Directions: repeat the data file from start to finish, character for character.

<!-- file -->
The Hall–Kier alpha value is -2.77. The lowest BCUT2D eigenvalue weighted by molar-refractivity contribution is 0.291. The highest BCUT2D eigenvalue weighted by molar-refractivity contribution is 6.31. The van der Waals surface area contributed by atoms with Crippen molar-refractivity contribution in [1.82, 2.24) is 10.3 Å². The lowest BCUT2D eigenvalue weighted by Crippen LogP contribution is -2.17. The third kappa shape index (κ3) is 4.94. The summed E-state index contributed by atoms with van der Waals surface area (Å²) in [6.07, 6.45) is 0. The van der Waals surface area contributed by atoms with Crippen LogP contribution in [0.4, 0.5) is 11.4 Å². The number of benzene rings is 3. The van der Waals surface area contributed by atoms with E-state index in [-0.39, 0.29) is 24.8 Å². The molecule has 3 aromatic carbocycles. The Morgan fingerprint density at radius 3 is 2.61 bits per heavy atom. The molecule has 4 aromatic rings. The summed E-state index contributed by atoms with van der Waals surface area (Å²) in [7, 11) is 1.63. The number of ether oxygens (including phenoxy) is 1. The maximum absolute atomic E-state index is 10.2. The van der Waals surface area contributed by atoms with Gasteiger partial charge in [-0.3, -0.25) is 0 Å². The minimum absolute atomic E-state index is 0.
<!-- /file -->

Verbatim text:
The Hall–Kier alpha value is -2.77. The lowest BCUT2D eigenvalue weighted by molar-refractivity contribution is 0.291. The highest BCUT2D eigenvalue weighted by molar-refractivity contribution is 6.31. The van der Waals surface area contributed by atoms with Crippen molar-refractivity contribution in [1.82, 2.24) is 10.3 Å². The lowest BCUT2D eigenvalue weighted by Crippen LogP contribution is -2.17. The third kappa shape index (κ3) is 4.94. The summed E-state index contributed by atoms with van der Waals surface area (Å²) in [6.07, 6.45) is 0. The van der Waals surface area contributed by atoms with Crippen LogP contribution in [0.4, 0.5) is 11.4 Å². The number of benzene rings is 3. The van der Waals surface area contributed by atoms with E-state index in [-0.39, 0.29) is 24.8 Å². The molecule has 3 aromatic carbocycles. The Morgan fingerprint density at radius 3 is 2.61 bits per heavy atom. The molecule has 4 aromatic rings. The summed E-state index contributed by atoms with van der Waals surface area (Å²) in [7, 11) is 1.63. The number of ether oxygens (including phenoxy) is 1. The maximum absolute atomic E-state index is 10.2. The van der Waals surface area contributed by atoms with Gasteiger partial charge in [-0.3, -0.25) is 0 Å². The minimum absolute atomic E-state index is 0.